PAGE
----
Portability Allowed in New Maryland Law
The new Maryland law also provides for “portability,” a rule permitting a surviving spouse to use, under certain circumstances, the portion of his or her deceased spouse’s unused Maryland estate tax exemption. While portability has been a permanent feature of the federal estate tax scheme for several years, this marks the first time that portability will be available in Maryland, making Maryland one of the few states that provide this relief to its citizens.

How the New Law Effects Estate Planning
Keep in mind that estate tax planning is only one aspect of a comprehensive estate plan. If your estate is not likely to be subject to federal estate tax or even Maryland estate tax under the new law, you should likely focus more on incapacity planning, asset and nursing home protection, guardianship of minor children, blended family issues, special needs children planning, business succession planning, and minimizing income taxes. Current estate plans may not have the intended consequences under the new rules, and no one should wait for a death to find out if they have a good estate plan.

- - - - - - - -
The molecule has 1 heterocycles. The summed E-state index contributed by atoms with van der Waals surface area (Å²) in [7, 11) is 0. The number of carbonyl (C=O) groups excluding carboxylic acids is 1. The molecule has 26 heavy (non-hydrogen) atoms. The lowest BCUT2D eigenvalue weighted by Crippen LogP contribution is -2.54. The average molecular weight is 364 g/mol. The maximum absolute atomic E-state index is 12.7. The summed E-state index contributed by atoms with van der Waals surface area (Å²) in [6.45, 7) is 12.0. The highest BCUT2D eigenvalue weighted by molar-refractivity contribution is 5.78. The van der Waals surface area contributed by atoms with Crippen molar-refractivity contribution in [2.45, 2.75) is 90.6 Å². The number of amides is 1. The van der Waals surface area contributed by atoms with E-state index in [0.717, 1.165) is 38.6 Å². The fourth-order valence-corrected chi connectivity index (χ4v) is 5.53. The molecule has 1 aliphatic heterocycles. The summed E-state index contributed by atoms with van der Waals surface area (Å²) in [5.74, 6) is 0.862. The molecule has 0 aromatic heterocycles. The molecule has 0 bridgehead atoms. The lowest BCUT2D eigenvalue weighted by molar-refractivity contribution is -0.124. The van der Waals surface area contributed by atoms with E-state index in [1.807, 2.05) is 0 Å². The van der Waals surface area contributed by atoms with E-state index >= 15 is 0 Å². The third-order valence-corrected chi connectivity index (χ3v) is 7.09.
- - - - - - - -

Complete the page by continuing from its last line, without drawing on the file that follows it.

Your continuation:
David A. Lucas
is an Attorney in Miller, Miller & Canby’s Estates & Trusts and Business and Tax Practice Groups. David is committed to providing his clients with a well-crafted estate plan so they may avoid probate, protect their assets and legacies, and provide for the security of their loved ones. He takes a special interest in ensuring that the dreams parents have for their children and grandchildren are not lost to taxes, poor planning, or procrastination. He speaks frequently on a variety of estate planning topics to both the general public and private groups.